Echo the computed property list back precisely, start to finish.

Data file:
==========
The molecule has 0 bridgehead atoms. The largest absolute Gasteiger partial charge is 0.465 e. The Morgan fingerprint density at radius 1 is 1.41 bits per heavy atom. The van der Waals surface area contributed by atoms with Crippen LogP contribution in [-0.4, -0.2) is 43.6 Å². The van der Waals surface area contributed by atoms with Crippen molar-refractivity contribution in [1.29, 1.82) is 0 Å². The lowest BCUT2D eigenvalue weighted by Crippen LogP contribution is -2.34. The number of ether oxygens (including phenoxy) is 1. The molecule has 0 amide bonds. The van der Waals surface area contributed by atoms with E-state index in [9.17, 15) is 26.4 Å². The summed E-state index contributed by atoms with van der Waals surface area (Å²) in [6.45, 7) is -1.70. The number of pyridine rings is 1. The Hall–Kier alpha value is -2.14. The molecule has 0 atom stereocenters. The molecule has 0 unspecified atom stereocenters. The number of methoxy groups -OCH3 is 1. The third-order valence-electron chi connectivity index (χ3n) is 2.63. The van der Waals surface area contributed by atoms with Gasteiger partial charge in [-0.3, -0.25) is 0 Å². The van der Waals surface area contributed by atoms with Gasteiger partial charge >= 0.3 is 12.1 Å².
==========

The molecule has 0 bridgehead atoms. The largest absolute Gasteiger partial charge is 0.465 e. The Morgan fingerprint density at radius 1 is 1.41 bits per heavy atom. The van der Waals surface area contributed by atoms with Crippen LogP contribution in [-0.4, -0.2) is 43.6 Å². The van der Waals surface area contributed by atoms with Crippen molar-refractivity contribution in [1.29, 1.82) is 0 Å². The lowest BCUT2D eigenvalue weighted by Crippen LogP contribution is -2.34. The number of ether oxygens (including phenoxy) is 1. The molecule has 0 amide bonds. The van der Waals surface area contributed by atoms with E-state index in [9.17, 15) is 26.4 Å². The summed E-state index contributed by atoms with van der Waals surface area (Å²) in [6.45, 7) is -1.70. The number of pyridine rings is 1. The Hall–Kier alpha value is -2.14. The molecule has 0 atom stereocenters. The molecule has 0 unspecified atom stereocenters. The number of methoxy groups -OCH3 is 1. The third-order valence-electron chi connectivity index (χ3n) is 2.63. The van der Waals surface area contributed by atoms with Gasteiger partial charge in [-0.3, -0.25) is 0 Å². The van der Waals surface area contributed by atoms with Gasteiger partial charge >= 0.3 is 12.1 Å².